"Many people come together and put things they don't want or want to give in a box and leave the box on the street for poor people to use."

While that is a rather crass and constrained way of putting it, there is some truth to that definition. I also like the link. The ideas in there were what first caused me to accept mutual aid.

I would define it as "actions in which the mutual benefit of both parties are sought, with an emphasis upon the provision of goods and services through gifts and donations, either monetary or direct"

EDIT

Yes. Voluntary and infinite secession is a very important part of anarcho-communist theory

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It certainly wasn't what was at the top of the list of values in Revolutionary Spain and Revolutionary Mexico. Did you read that Rothbard article on anarcho-communism? Because, in this sense, you sound like you could be what I call a voluntary an-comm.

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Neodoxy replied on Thu, Nov 22 2012 7:55 PM

Well I did write this. Strictly speaking the only applied difference between anarcho-communism and anarcho-capitalism is that one believes in non-use ownership of the means of production and the other one does. For this reason it's hard to really separate the two beliefs in terms of voluntary X or involuntary Y. Something that I've never seen, but which is theoretically possible, is propertarian anarcho-communism. All it would take is an anarcho capitalist who has a different definition of property... That's all.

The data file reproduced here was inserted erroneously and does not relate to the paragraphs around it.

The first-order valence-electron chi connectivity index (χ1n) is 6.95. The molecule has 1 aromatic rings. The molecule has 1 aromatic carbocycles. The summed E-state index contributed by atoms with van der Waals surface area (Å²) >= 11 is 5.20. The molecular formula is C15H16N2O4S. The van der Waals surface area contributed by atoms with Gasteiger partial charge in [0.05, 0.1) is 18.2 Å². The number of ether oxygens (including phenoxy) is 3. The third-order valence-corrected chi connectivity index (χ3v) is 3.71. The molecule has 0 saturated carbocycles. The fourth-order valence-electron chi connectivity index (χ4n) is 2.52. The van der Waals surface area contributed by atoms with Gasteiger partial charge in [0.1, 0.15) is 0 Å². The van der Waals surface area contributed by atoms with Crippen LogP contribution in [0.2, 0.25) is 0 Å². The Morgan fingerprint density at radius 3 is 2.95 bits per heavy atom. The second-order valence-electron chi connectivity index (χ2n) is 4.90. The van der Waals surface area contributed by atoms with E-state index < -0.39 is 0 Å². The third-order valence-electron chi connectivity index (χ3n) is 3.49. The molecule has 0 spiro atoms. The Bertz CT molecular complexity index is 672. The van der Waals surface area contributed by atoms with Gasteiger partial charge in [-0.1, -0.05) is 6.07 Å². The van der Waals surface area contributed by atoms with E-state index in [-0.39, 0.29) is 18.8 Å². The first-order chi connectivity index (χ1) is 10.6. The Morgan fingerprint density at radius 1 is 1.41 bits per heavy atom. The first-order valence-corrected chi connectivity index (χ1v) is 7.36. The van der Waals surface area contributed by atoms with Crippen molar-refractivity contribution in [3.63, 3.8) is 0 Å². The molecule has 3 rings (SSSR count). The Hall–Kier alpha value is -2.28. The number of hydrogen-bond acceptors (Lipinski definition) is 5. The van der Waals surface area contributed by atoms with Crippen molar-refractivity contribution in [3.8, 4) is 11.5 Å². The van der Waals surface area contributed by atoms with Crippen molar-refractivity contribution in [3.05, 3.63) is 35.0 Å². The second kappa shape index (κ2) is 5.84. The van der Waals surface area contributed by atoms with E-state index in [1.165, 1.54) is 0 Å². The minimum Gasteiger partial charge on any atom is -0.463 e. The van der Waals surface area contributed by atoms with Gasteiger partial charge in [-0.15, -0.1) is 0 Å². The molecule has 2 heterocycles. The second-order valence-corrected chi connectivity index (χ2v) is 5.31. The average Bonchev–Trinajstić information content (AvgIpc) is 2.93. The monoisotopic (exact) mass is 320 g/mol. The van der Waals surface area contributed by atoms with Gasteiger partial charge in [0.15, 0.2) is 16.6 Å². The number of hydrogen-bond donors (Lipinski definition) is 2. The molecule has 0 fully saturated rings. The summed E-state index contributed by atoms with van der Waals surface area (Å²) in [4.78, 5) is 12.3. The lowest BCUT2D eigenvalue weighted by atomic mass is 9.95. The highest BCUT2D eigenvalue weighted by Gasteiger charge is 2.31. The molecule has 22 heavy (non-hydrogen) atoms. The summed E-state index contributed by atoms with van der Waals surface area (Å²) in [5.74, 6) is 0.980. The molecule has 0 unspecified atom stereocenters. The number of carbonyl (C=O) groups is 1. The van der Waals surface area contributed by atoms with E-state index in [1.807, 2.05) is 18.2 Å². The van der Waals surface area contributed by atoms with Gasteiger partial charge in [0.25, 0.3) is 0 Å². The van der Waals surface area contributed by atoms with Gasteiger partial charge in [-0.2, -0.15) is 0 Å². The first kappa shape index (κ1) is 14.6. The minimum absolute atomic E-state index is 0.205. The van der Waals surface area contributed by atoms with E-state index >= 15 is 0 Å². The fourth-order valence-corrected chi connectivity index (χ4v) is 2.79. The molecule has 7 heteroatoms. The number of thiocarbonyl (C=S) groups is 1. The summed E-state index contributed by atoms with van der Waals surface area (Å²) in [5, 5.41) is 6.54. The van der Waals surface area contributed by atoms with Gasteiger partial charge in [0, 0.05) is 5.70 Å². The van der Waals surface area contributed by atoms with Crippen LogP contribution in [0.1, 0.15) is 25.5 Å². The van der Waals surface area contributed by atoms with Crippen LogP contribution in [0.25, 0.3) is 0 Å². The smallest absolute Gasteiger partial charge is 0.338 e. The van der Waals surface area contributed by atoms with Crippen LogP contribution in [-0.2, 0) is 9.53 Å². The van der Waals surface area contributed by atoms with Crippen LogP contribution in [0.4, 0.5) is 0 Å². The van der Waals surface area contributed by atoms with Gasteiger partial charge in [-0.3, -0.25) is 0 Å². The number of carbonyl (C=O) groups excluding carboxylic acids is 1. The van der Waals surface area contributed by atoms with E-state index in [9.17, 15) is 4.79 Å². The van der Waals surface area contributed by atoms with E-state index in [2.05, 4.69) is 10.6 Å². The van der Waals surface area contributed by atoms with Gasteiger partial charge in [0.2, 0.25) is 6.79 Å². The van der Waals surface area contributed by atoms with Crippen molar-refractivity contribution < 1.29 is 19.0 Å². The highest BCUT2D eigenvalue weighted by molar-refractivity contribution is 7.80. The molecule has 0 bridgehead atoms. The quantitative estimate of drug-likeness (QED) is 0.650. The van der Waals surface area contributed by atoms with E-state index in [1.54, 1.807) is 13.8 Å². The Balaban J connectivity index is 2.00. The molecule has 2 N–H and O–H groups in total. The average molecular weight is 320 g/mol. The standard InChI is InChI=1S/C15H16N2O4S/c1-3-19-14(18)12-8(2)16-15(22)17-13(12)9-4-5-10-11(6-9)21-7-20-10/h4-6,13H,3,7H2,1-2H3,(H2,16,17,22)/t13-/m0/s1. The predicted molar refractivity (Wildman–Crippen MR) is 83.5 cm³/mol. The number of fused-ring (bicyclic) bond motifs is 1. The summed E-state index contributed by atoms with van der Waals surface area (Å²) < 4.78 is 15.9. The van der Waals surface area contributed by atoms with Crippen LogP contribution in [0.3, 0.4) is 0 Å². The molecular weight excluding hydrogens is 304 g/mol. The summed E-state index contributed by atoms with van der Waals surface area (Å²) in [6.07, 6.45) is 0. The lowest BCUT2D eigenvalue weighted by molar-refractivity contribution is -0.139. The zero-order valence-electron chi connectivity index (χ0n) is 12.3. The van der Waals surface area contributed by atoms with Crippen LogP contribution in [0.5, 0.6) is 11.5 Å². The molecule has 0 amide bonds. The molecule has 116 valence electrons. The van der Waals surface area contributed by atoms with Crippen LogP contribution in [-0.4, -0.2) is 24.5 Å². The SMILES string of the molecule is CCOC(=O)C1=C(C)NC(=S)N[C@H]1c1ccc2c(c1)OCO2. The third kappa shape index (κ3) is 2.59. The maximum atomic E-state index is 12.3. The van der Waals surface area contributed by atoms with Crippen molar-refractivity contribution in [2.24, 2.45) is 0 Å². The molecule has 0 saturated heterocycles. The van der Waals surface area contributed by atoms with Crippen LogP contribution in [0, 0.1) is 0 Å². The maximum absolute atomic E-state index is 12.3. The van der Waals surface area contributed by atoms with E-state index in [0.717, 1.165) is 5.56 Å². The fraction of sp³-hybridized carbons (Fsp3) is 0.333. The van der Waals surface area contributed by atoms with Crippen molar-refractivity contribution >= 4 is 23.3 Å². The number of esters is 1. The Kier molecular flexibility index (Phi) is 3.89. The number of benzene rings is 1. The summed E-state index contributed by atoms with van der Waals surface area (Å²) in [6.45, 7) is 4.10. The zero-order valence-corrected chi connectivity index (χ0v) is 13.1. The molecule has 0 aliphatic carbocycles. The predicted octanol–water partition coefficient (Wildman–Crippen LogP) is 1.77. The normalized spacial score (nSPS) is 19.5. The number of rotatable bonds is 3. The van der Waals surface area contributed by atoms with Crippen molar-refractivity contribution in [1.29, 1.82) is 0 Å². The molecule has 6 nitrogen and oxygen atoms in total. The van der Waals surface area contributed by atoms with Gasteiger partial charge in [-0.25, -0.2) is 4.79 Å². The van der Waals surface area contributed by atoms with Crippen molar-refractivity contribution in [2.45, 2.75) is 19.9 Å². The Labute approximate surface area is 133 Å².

I think that Rothbard mischaracterizes the attitude of anarcho-communism, at least amongst its major theorists. He's right that their economics are shit though.

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I think a good modern example of a socialist society coexisting beside a "capitalist" (just using that word for the hell of it) society would be the Kibbutzim in Israel. Point is, it's voluntary socialism.

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Neodoxy replied on Thu, Nov 22 2012 8:01 PM

No doubt.

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He's right that their economics are shit though.

Labor theory of value?